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FAMILY FUSION: Fiddling with family foundation (Part 4)


Reverend Haynesley Griffith, [email protected]

FAMILY FUSION: Fiddling with family foundation (Part 4)

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“Marriage is something you create every day. Marriage will not erase your debt, make your cranky family member nicer, or get you a raise. Things work out because we work at them. Period.”  – Maggie Reyes

THE WEDDING industry in the United States alone is estimated to reach $54.3 billion this year according to market-research firm IBISWorld. However, despite the large amount of money spent on weddings, the New York Times publication of December 2014 stated that almost half of all marriages in the United States end in divorce.

Those divorce statistics are not confined to the United States alone because worldwide marital separations on a whole are not low. The Caribbean Institute for Family, for example, said in 2011 that “half of all children born to married parents this year will experience the divorce of their parents before they reach their 18th birthday.”

Although there may be several factors that may be contributing to many separations, we must ask a searching question: “Is inadequate preparation a major factor in the demise of marriage today?”

A study published in June 2006 edition of the Journal of Family Psychology and reported in US Today said that premarital education “is associated with higher levels of marital satisfaction, lower levels of destructive conflicts and higher levels of interpersonal commitment to spouses”.

Mayo Clinic in its November 2014 publication also stated: “Premarital counselling can help ensure that you and your partner have a strong, healthy relationship – giving you a better chance for a stable and satisfying marriage.” It went on to say that premarital preparation also helps partners “improve their ability to communicate, set realistic expectations for marriage and develop conflict-resolution skills”.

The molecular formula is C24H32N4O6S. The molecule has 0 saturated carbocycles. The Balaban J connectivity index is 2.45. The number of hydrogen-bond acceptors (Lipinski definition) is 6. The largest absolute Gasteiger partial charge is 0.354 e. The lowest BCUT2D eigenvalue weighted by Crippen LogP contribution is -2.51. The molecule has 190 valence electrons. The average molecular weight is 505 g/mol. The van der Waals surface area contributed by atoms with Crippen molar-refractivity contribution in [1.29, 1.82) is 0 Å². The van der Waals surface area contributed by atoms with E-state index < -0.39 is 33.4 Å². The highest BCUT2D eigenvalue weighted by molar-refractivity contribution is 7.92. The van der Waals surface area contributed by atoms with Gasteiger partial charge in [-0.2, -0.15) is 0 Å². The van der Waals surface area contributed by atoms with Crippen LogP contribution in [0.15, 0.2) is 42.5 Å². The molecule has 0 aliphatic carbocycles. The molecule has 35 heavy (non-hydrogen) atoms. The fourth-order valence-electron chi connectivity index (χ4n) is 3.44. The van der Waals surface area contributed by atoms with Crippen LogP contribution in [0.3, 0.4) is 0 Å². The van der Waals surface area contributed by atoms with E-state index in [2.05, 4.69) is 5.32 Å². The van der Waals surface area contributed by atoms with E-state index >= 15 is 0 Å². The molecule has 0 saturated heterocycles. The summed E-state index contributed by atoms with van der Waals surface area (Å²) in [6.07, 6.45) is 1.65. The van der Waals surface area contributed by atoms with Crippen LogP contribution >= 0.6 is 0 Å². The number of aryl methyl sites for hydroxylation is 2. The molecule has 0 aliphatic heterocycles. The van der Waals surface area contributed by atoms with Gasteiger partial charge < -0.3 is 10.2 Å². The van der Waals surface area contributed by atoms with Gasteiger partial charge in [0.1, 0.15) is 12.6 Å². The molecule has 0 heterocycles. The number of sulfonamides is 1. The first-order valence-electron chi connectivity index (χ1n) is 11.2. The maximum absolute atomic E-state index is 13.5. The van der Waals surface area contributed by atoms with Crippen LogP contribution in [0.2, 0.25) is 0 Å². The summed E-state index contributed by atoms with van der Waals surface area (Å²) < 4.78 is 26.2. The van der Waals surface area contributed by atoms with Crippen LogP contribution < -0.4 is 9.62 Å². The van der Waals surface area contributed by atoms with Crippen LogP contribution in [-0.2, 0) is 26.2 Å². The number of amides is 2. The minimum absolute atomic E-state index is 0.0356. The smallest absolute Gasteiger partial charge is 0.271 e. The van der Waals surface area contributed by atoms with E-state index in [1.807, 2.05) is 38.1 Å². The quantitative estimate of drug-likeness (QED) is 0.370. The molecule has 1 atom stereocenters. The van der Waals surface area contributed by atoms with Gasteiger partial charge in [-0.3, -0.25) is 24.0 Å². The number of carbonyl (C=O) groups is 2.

I cannot emphasise more the necessity for adequate premarital counselling, the absence of which may be a case of fiddling with your family foundation. Last week I highlighted three of many important fundamental issues that are necessary for a couple to examine when looking toward building a successful marriage and family life. They were: Developing wholeness as individuals before beginning the marriage, understanding what true love is all about, and dealing with past hurts. Today I shall bring some others to the forefront for aspiring married couples to ponder.

4. Building spiritual character

It is an error for those of you considering taking the step of marriage to ignore the one who made marriage possible in the first place. To do that is like ignoring the importance of egg in an omelette. In order to make your marriage meaningful and marvellous, the building of spiritual character through acceptance and development of some vital characteristics which come from God the creator of marriage, is imperative.

Nine of such characteristics are found in God’s manual, the Holy Bible in the Epistle of Paul to the Galatians, Chapter 5, verses 22 and 23. These are: unconditional love, joy, peace, longsuffering or patient endurance, gentleness, goodness, faith or trust and reliance in God, meekness or humility and temperance or self-control. These graces are priceless treasures that offer invaluable currency to the wealth of your marriage.